# 4 equations, 4 variables

1. Feb 9, 2014

### stlukits

How do you solve the system of equations

$$e^{x_{1}+y_{1}}+e^{x_{1}+y_{2}}=a_{1}$$
$$e^{x_{2}+y_{1}}+e^{x_{2}+y_{2}}=a_{2}$$
$$e^{x_{1}+y_{1}}+e^{x_{2}+y_{1}}=b_{1}$$
$$e^{x_{1}+y_{2}}+e^{x_{2}+y_{2}}=b_{2}$$

x1, x2, y1, y2 are the variables for which I want to solve the equations, a1, a2, b1, b2 are known.

Context: I need to solve this in order to get the unknown maximum entropy joint probabilities

$$p_{ij}=e^{-1-x_{i}-y_{j}}$$

$$\mbox{for the known marginal probabilities (}a_{i}\mbox{ and }b_{j}\mbox{).}$$

i know there is way to do this in information theory, but I need to solve it algebraically.

2. Feb 9, 2014

3. Feb 9, 2014

### stlukits

I don't need a numeric solution or an approximation. I want to solve the equation for x1, x2, y1, y2, if possible. If not, I'll have to live with it.

4. Feb 9, 2014

### willem2

There's a problem here. First subsitute $u_1 = e^{x1}$ $v_1 = e^{y1}$ etc.

Than the four equations become:

$$u_1 v_1 + u_1 v_2 = a_1$$
$$u_2 v_1 + u_2 v_2 = a_2$$
$$u_1 v_1 + u_2 v_1 = b_1$$
$$u_1 v_2 + u_2 v_2 = b_2$$

No if you add the first two you get:

$$u_1 v_1 + u_1 v_2 + u_2 v_1 + u_2 v_2 = a_1 + a_2$$

and if you add the last two you get

$$u_1 v_1 + u_1 v_2 + u_2 v_1 + u_2 v_2 = b_1 + b_2$$

These can't both be true unless $a_1 + a_2 = b_1 + b_2$

And if that is the case, you have only 3 equations left for 4 unknowns, so there won't be an unique solution.

5. Feb 9, 2014

### stlukits

Thank you! Quick reply here: yes, a1+a2=b1+b2 because they are marginal probabilities and sum to 1. Also,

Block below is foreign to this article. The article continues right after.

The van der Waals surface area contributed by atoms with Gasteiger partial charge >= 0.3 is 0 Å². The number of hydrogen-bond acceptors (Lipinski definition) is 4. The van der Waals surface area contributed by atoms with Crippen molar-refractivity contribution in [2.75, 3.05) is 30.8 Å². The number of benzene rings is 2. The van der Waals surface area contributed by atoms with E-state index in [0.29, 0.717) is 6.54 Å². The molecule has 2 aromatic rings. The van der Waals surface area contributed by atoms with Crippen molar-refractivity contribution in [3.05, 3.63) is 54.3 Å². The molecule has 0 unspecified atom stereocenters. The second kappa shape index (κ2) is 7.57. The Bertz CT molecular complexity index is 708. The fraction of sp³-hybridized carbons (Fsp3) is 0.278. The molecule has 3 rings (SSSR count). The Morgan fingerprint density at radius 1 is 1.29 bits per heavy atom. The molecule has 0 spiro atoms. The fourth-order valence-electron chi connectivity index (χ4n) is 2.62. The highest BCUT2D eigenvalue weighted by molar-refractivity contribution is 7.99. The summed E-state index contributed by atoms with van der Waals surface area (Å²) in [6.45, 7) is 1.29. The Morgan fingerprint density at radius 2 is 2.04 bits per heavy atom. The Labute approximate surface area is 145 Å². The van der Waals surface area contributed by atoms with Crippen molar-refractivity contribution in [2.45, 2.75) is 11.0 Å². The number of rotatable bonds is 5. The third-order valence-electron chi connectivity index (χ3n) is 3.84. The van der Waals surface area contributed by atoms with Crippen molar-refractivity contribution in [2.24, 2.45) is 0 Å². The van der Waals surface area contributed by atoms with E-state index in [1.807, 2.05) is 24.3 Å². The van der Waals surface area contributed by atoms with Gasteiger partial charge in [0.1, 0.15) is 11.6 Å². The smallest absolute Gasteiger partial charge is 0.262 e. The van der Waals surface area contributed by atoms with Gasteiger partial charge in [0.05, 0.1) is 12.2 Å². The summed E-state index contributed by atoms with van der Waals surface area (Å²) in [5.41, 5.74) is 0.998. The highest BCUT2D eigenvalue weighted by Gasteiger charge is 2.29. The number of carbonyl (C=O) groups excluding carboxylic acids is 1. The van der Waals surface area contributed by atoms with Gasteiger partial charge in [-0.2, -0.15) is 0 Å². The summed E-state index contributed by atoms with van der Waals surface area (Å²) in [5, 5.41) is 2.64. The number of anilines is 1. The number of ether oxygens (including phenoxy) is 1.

$$u_{1}v_{1}+u_{1}v_{2}+u_{2}v_{1}+u_{2}v_{2}=1$$

because these are the joint probabilities. Sorry! I should have mentioned that. I will be back in half an hour to report if this gives me enough information to solve the system.

6. Feb 9, 2014

### willem2

If you write the equations as:

$$u_1 (v_1 + v_2) = a_1$$
$$v_1 (u_1 + u_2) = b_1$$
$$(v_1 + v_2)(u_1 + u_2) = 1$$

it's easy to see if $(u_1,u_2,v_1,v_2)$ is a solution, so is $(c u_1, c u_2, \frac {v_1}{c}, \frac {v_2}{c} )$

to get a solution you can set u1 + u2 = 1 so v1

this gets you

$$u_1 = c a_1$$
$$u_2 = c a_2$$
$$v_1 = \frac {b_1}{c}$$
$$v_2 = \frac {b_2}{c}$$

as the complete solution.

7. Feb 9, 2014

### stlukits

Got it. Thank you, willem2. There was information hiding here that I didn't take into account (basically, that it is sufficient to know p_ij for i=1,...,m-1 and j=1,...,n-1 in order to know the m x n dimensional joint probability matrix). Be that as it may, problem solved!